In this article, you will find all the steps that you need to take in order to set up the Subversion (svn) server on your Debian 9 Cloud VPS.
Subversion is an open source version control system which helps you keep track of files and folders collection. Whenever you do some change, such as adding or deleting a file or a folder that is managed with Subversion, these changes are committed to your Subversion repository and as a result, a new revision in your repository is created and it reflects these changes. You can, at any time you wish, go back and check the contents of the revisions made previously, and even revert back to a previous snapshot. This makes developing projects much easier to follow in a team, as well as making it safer in case a mistake is made.
Step 1. Log in via SSH and Update all Packages
Log in to your Debian 9 Cloud VPS with SSH as a root user, or as a user with sudo privileges:
ssh [email protected]_Address -p Port_number
Once you are logged in, run the following command to update all installed packages to the latest available version:
apt update && apt upgrade
Step 2. Install Apache
The first thing you need to do is to install Apache web server which you need so you can access the SVN server.
Check whether Apache is already installed and running on your server. The following command will help you in that matter:
dpkg -l apache2
If you already have an Apache web server on your system, then you can skip these steps and move onto installing the SVN server itself.
apt install apache2
After the installation is complete, you should enable Apache to start automatically upon server boot with:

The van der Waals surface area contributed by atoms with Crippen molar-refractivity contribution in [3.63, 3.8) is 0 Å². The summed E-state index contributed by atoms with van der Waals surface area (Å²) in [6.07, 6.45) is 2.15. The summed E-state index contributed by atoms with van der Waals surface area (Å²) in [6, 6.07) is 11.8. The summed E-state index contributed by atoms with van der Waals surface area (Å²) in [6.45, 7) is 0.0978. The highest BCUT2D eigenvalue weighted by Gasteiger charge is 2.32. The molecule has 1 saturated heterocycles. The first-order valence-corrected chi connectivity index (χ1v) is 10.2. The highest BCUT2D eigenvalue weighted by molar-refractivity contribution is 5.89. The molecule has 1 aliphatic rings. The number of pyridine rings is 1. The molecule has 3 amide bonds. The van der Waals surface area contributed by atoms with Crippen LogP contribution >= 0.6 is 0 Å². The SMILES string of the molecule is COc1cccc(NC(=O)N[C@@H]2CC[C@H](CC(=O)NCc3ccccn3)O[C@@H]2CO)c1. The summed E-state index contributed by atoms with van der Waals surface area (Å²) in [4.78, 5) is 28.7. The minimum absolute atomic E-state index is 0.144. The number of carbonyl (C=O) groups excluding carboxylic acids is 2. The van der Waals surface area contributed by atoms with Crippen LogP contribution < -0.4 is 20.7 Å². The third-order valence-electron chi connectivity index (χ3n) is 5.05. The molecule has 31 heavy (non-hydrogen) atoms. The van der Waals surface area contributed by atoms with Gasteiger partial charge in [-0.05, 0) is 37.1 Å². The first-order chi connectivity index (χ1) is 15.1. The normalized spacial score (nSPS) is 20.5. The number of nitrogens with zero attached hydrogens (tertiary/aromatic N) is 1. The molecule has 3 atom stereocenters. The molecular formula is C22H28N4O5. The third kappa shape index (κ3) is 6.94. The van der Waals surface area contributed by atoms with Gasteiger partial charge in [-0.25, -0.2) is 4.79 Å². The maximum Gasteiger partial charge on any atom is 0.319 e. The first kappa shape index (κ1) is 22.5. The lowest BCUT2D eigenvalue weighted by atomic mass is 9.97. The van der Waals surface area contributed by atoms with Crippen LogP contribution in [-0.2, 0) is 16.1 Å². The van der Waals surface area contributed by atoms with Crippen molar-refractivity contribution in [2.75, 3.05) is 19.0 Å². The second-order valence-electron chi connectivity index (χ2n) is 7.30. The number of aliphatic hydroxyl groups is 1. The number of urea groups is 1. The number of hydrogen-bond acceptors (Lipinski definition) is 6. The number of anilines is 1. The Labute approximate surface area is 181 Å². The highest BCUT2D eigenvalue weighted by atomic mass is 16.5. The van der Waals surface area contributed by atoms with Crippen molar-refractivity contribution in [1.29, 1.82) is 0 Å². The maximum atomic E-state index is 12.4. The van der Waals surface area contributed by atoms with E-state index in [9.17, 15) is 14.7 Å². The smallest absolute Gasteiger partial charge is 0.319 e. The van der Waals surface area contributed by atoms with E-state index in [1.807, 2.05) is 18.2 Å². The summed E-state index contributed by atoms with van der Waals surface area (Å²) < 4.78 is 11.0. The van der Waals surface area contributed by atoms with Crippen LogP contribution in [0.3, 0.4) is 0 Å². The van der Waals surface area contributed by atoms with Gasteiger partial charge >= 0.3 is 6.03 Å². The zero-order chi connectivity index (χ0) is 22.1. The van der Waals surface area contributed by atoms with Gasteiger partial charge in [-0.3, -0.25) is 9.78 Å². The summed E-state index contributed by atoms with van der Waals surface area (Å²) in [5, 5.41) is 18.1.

systemctl enable apache2
You can also check the status of your Apache service with the following command:
systemctl status apache2
● apache2.service - The Apache HTTP Server Loaded: loaded (/lib/systemd/system/apache2.service; enabled; vendor preset: enabled) Active: active (running) Process: 13848 ExecReload=/usr/sbin/apachectl graceful (code=exited, status=0/SUCCESS) Main PID: 491 (apache2) CGroup: /system.slice/apache2.service ├─ 491 /usr/sbin/apache2 -k start ├─13865 /usr/sbin/apache2 -k start ├─14270 /usr/sbin/apache2 -k start ├─15401 /usr/sbin/apache2 -k start └─15423 /usr/sbin/apache2 -k start
Step 3. Install SVN Server
Next, you need to install the Subversion packages and their dependencies – you can do that by entering this following command. Another thing you need to do is to install the SVN module for Apache, called
libapache2-mod-svn, on your system.
sudo apt install -y subversion subversion-tools libapache2-mod-svn
Don`t forget to enable the required Apache modules once the installation is finished:
a2enmod dav a2enmod dav_svn
and last but not least, the Apache service should be restarted:
service apache2 restart
Step 4. Configure Apache with Subversion
A configuration file
/etc/apache2/mods-enabled/dav_svn.conf is created by the Subversion Apache module package. The subversion’s configuration file needs to be modified in the following manner:
<Location /svn> DAV svn SVNParentPath /var/lib/svn AuthType Basic AuthName "Subversion Repository" AuthUserFile /etc/apache2/dav_svn.passwd Require valid-user </Location>
and now in order for the changes to take effect, don’t forget to restart the Apache web server.
service apache2 restart
Step 5. Create the First SVN Repository